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New study: Kenyan avocado farmers can increase income by 39 per cent exporting to EU

Avocado harveting

Kenyan avocado farmers can boost their income by up to 39 per cent by exporting the fruit to the European market.

According to the International Food Policy Research Institute, a Washington-based research institute and partners on their research report issued yesterday, a dozen of Hass avocado variety that sells for about Sh3.5 in domestic markets can fetch almost Sh6 in export markets.

However, small-scale Kenyan avocado farmers are typically unable to take advantage of the higher prices paid abroad due to insufficient capital, poor infrastructure and the high costs of meeting stringent export standards, the study finds.

Currently, the researchers note, only a few small-scale avocado farmers, mostly in Murang’a County in Central Kenya, are linked to export markets through contract farming.

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Despite growing international demand, avocado exports from Kenya have been declining as a share of the total production of the crop.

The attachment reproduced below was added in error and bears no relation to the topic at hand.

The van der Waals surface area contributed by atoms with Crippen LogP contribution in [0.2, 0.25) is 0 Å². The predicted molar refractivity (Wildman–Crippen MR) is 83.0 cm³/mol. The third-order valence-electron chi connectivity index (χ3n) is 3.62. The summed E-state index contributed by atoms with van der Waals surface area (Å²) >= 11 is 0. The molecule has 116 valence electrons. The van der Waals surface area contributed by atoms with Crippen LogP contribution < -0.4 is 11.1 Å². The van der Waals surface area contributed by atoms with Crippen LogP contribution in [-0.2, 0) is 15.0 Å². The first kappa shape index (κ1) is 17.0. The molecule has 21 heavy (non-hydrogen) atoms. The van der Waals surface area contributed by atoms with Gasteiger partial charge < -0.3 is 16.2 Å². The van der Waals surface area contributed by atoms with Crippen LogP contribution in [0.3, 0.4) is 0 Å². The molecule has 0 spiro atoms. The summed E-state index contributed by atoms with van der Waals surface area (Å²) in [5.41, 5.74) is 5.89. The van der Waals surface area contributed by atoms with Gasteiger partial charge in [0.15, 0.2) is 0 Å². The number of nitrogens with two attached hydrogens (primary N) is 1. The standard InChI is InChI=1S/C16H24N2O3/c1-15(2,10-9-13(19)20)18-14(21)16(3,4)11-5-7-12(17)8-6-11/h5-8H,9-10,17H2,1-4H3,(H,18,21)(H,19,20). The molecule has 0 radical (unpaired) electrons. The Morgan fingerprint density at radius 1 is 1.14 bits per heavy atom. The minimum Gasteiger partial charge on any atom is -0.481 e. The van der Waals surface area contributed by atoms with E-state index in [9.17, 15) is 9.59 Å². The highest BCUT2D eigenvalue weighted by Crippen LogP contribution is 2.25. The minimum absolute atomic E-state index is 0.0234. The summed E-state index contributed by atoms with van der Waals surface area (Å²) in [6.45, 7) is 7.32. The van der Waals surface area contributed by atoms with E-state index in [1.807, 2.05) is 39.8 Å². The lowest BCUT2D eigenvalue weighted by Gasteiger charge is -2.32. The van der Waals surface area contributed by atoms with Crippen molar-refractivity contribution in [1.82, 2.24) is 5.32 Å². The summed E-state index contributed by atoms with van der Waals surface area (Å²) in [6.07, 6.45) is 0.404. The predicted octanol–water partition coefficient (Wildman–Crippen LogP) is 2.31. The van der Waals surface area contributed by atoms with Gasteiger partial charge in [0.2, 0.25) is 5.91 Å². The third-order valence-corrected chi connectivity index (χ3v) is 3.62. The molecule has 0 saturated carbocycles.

That share now stands at 10 percent, far less than the export rate for avocado production in competitor nations such as South Africa and Chile, the study notes.

“Providing households access to foreign markets and up-to-date information on-farm technology, along with the dissemination of simple and domestically invented technologies, could achieve higher farm incomes, revenues and sales prices,” said Mulubrhan Amare, the study’s lead author.

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Workers parking harvested avocadoes in a track for transport. Photo courtesy.

In addition to raising small farmers’ incomes, avocado exports bring higher pay for hired labourers, the researchers say.

Family labour inputs on avocado-exporting small farms increase by about 15 days a year, with female workers accounting for most of that addition, the study reports.

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Based on survey data from large-scale avocado farmers in Kenya, the study found that those who participated in export markets were older and better trained than farmers who did not sell to foreign markets.

Farmers who exported also had higher likelihood of living near a well-functioning avocado farmers’ group, the study notes.

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